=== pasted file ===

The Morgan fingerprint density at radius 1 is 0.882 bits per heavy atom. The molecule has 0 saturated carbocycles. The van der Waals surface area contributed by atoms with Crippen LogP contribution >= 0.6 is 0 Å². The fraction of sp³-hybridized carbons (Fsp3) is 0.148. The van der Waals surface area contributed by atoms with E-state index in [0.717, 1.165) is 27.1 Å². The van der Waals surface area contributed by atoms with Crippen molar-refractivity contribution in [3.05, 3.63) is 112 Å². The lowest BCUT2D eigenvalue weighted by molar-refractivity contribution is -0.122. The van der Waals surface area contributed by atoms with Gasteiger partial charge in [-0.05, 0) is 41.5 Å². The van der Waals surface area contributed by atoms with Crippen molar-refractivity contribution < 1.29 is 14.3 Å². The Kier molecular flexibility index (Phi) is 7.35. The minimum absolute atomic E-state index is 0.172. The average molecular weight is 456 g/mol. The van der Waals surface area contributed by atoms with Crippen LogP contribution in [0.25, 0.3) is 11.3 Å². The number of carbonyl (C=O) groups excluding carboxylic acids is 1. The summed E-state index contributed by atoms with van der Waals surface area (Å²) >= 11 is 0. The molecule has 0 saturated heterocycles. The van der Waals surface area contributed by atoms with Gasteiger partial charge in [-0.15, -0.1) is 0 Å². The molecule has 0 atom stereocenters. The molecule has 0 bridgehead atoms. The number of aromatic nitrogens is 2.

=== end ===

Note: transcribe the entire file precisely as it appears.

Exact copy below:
The Morgan fingerprint density at radius 1 is 0.882 bits per heavy atom. The molecule has 0 saturated carbocycles. The van der Waals surface area contributed by atoms with Crippen LogP contribution >= 0.6 is 0 Å². The fraction of sp³-hybridized carbons (Fsp3) is 0.148. The van der Waals surface area contributed by atoms with E-state index in [0.717, 1.165) is 27.1 Å². The van der Waals surface area contributed by atoms with Crippen molar-refractivity contribution in [3.05, 3.63) is 112 Å². The lowest BCUT2D eigenvalue weighted by molar-refractivity contribution is -0.122. The van der Waals surface area contributed by atoms with Gasteiger partial charge in [-0.05, 0) is 41.5 Å². The van der Waals surface area contributed by atoms with Crippen molar-refractivity contribution < 1.29 is 14.3 Å². The Kier molecular flexibility index (Phi) is 7.35. The minimum absolute atomic E-state index is 0.172. The average molecular weight is 456 g/mol. The van der Waals surface area contributed by atoms with Crippen LogP contribution in [0.25, 0.3) is 11.3 Å². The number of carbonyl (C=O) groups excluding carboxylic acids is 1. The summed E-state index contributed by atoms with van der Waals surface area (Å²) >= 11 is 0. The molecule has 0 saturated heterocycles. The van der Waals surface area contributed by atoms with Gasteiger partial charge in [-0.15, -0.1) is 0 Å². The molecule has 0 atom stereocenters. The molecule has 0 bridgehead atoms. The number of aromatic nitrogens is 2.